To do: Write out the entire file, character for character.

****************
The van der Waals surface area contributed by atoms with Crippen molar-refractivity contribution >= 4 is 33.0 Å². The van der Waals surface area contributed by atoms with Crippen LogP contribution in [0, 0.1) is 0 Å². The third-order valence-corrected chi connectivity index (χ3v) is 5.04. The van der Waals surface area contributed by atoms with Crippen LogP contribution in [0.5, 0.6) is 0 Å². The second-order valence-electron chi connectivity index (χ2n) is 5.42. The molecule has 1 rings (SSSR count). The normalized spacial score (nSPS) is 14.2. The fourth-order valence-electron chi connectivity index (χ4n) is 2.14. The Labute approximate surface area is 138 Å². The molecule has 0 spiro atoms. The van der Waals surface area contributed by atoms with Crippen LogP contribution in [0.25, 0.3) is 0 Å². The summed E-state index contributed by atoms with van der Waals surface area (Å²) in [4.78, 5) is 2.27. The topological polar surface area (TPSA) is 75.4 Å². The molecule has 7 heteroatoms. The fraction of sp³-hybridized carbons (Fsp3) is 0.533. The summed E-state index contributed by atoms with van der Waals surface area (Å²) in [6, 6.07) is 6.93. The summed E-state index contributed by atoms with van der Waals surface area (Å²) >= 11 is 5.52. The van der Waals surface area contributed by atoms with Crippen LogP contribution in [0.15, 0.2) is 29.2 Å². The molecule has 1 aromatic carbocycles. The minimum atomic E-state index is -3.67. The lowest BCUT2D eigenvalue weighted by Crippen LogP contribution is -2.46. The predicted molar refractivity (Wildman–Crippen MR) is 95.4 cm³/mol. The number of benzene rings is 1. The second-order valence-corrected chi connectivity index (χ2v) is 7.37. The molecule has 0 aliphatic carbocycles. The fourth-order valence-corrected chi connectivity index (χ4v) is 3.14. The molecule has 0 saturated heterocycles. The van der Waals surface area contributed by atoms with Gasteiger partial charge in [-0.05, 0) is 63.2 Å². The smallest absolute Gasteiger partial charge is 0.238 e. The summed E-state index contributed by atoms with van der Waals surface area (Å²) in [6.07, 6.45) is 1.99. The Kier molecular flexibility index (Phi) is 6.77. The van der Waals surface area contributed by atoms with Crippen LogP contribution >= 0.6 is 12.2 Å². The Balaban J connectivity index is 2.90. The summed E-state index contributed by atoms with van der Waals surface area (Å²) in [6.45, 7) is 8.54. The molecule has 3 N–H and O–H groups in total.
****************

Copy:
The van der Waals surface area contributed by atoms with Crippen molar-refractivity contribution >= 4 is 33.0 Å². The van der Waals surface area contributed by atoms with Crippen LogP contribution in [0, 0.1) is 0 Å². The third-order valence-corrected chi connectivity index (χ3v) is 5.04. The van der Waals surface area contributed by atoms with Crippen LogP contribution in [0.5, 0.6) is 0 Å². The second-order valence-electron chi connectivity index (χ2n) is 5.42. The molecule has 1 rings (SSSR count). The normalized spacial score (nSPS) is 14.2. The fourth-order valence-electron chi connectivity index (χ4n) is 2.14. The Labute approximate surface area is 138 Å². The molecule has 0 spiro atoms. The van der Waals surface area contributed by atoms with Crippen LogP contribution in [0.25, 0.3) is 0 Å². The summed E-state index contributed by atoms with van der Waals surface area (Å²) in [4.78, 5) is 2.27. The topological polar surface area (TPSA) is 75.4 Å². The molecule has 7 heteroatoms. The fraction of sp³-hybridized carbons (Fsp3) is 0.533. The summed E-state index contributed by atoms with van der Waals surface area (Å²) in [6, 6.07) is 6.93. The summed E-state index contributed by atoms with van der Waals surface area (Å²) >= 11 is 5.52. The van der Waals surface area contributed by atoms with Crippen LogP contribution in [0.15, 0.2) is 29.2 Å². The molecule has 1 aromatic carbocycles. The minimum atomic E-state index is -3.67. The lowest BCUT2D eigenvalue weighted by Crippen LogP contribution is -2.46. The predicted molar refractivity (Wildman–Crippen MR) is 95.4 cm³/mol. The number of benzene rings is 1. The second-order valence-corrected chi connectivity index (χ2v) is 7.37. The molecule has 0 aliphatic carbocycles. The fourth-order valence-corrected chi connectivity index (χ4v) is 3.14. The molecule has 0 saturated heterocycles. The van der Waals surface area contributed by atoms with Gasteiger partial charge in [-0.05, 0) is 63.2 Å². The smallest absolute Gasteiger partial charge is 0.238 e. The summed E-state index contributed by atoms with van der Waals surface area (Å²) in [6.07, 6.45) is 1.99. The Kier molecular flexibility index (Phi) is 6.77. The van der Waals surface area contributed by atoms with Crippen LogP contribution >= 0.6 is 12.2 Å². The Balaban J connectivity index is 2.90. The summed E-state index contributed by atoms with van der Waals surface area (Å²) in [6.45, 7) is 8.54. The molecule has 3 N–H and O–H groups in total.